The September 2016 Six Grasswren tour was already the 11th year that we have done these tours. The aim was to see Striated, Short-tailed, Western, Thick-billed, Eyrean and Grey Grasswren and other wonderful outback bird species. The 6.5 day tour took us along the Strzelecki track through the outback of South Australia. It had been a wet winter and spring which means that the conditions were great for birding – probably the best I’d seen it in 5 years. There were plenty of wildflowers and birds breeding wherever we went.
The 2013 Six Grasswren tour covered over 3,000 km mostly on outback roads. From Adelaide (SA) we travelled through Gluepot, Broken Hill and Tibooburra to the ‘Corner Country’. From there, the Strezelecki track was followed south, and after a detour via Whyalla we travelled through the Flinders Ranges and back to Adelaide. The weather was quite reasonable with only one hot day. In total 168 bird species were seen. Apart from the Grasswrens, highlights included Flock Bronzewing, Letter-winged Kite, Australian Bustard, Inland Dotterel, Major Mitchell’s Cockatoo, Budgerigar, Banded Whiteface, Black Honeyeater and Yellow-footed Rock-wallaby.
The October 2012 Southern Birding Services Grasswren tour took the popular Strzelecki track route. Taking 8 participants in two 4WD vehicles, the tour was guided by Peter Waanders, assisted by Helga Kieskamp. A total of 169 species were seen (very few waterbirds), including 5 Grasswrens and other highlights such as Scarlet-chested Parrot, Ground Cuckoo-shrike and nesting Black-breasted Buzzards and Letter-winged Kites. Following a succesful pre-tour extension in the Adelaide area (with daytime temperatures of 4C and sleet!) where we saw Freckled Ducks, Purple-gaped Honeyeaters, an Australian Spotted Crake and an Owlet-nightjar, we picked up the remaining participants from Adelaide and drove to Waikerie for the night. We set off early to Birdlife Australia’s Gluepot Reserve. We spent the entire morning in the reserve and soon found ourselves observing Chestnut Quail-thrush, Southern Scrubrobin, Gilbert’s Whistler and Shy Heathwren. Not long thereafter we commenced the search for Scarlet-chested Parrot and luck was with us: within minutes we had a male flying right overhead! Of course longer and better views were desired while we started searching the spinifex for Striated Grasswren. After considerable effort we turned up a pair of them, our first Grasswren for the trip. Returning to the car we found a pair of Scarlet-chested Parrots foraging, then perched, allowing great views for everyone.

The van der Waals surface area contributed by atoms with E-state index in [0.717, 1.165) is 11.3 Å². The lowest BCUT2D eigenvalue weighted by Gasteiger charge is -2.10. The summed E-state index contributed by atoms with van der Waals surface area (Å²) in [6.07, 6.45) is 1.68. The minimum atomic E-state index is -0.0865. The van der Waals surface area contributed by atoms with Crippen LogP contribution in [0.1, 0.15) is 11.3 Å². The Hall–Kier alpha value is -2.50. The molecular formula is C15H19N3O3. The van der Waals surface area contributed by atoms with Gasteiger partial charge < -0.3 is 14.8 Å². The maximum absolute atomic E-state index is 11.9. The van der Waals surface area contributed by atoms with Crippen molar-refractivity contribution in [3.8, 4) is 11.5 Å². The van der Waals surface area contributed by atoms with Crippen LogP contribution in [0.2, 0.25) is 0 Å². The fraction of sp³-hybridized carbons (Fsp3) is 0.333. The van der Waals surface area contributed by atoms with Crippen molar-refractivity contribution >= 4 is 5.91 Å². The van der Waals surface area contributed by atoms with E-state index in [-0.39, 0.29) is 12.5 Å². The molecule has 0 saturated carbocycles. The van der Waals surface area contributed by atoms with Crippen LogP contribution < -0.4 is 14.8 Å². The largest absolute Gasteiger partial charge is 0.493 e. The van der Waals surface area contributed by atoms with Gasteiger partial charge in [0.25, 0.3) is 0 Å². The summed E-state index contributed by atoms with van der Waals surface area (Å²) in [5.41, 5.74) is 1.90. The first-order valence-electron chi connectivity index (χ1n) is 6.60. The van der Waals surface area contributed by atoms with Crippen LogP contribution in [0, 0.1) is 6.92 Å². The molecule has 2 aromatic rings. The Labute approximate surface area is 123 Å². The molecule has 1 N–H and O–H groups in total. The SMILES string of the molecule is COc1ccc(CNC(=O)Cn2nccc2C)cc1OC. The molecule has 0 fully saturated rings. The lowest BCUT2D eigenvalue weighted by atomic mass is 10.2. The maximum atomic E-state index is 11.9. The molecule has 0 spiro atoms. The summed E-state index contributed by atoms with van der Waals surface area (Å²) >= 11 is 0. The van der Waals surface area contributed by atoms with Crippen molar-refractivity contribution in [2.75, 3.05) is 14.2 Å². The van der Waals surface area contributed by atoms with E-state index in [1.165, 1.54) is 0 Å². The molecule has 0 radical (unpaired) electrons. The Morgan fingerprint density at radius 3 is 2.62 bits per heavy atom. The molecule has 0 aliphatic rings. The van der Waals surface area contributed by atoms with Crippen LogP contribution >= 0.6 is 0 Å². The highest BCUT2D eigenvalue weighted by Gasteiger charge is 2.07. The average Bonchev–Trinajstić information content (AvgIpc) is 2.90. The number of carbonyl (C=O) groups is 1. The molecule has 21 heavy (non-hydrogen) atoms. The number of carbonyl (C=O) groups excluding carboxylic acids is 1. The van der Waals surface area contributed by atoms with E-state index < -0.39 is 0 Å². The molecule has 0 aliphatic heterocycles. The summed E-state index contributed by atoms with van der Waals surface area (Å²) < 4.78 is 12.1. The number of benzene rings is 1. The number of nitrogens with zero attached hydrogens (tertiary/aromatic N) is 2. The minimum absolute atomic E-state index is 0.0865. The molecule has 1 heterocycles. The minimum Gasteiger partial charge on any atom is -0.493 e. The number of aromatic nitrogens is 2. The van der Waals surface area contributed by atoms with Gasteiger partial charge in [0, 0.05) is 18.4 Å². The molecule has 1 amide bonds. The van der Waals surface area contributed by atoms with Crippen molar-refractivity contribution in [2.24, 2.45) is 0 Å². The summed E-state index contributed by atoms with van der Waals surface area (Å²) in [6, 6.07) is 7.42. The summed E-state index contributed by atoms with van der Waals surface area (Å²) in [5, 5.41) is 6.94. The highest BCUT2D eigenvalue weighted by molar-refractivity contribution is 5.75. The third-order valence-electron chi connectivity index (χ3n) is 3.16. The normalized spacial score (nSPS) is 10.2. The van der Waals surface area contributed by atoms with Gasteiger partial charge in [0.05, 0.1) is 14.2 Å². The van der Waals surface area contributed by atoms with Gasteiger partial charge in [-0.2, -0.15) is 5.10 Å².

Following the recent split of Western from Thick-billed Grasswren, the June 2012 Southern Birding Services Grasswren tour included this species for the first time. The tour took 8 participants in two 4WD vehicles up the Birdsville track. The tour was guided by Peter Waanders, assisted by Helga Kieskamp. A total of 148 species were seen (very few waterbirds), including all Grasswrens (though fog prevented good views of Short-tailed). It was a cold, overcast morning and the birds took some time to become active but after a while we were looking at a Southern Scrubrobin singing from a bare branch. Its partner was foraging on the ground below. A very inquisitive family of Emu amused us and a Chestnut Quail-thrush was heard singing, and located with some effort, after which great views of a pair were had by all. Other birds present included White-fronted Honeyeater, Gilbert’s Whistler, Mulga Parrot, Spotted and Striated Pardalote, 7 species of Honeyeater, White-browed and Chestnut-crowned babblers, Restless Flycatcher, Red-capped and Hooded Robins. After a successful first stop we set off in search of our first Grasswren species: Striated. These ground-dwelling birds inhabit large patches of the spiky spinifex grass. At the first site we tried one was heard briefly, but disappeared without a trace. To make up for that we had great views of Shy Heathwren, proving not shy at all. We checked another large patch of spinifex where we soon heard, then saw, a Striated Grasswren.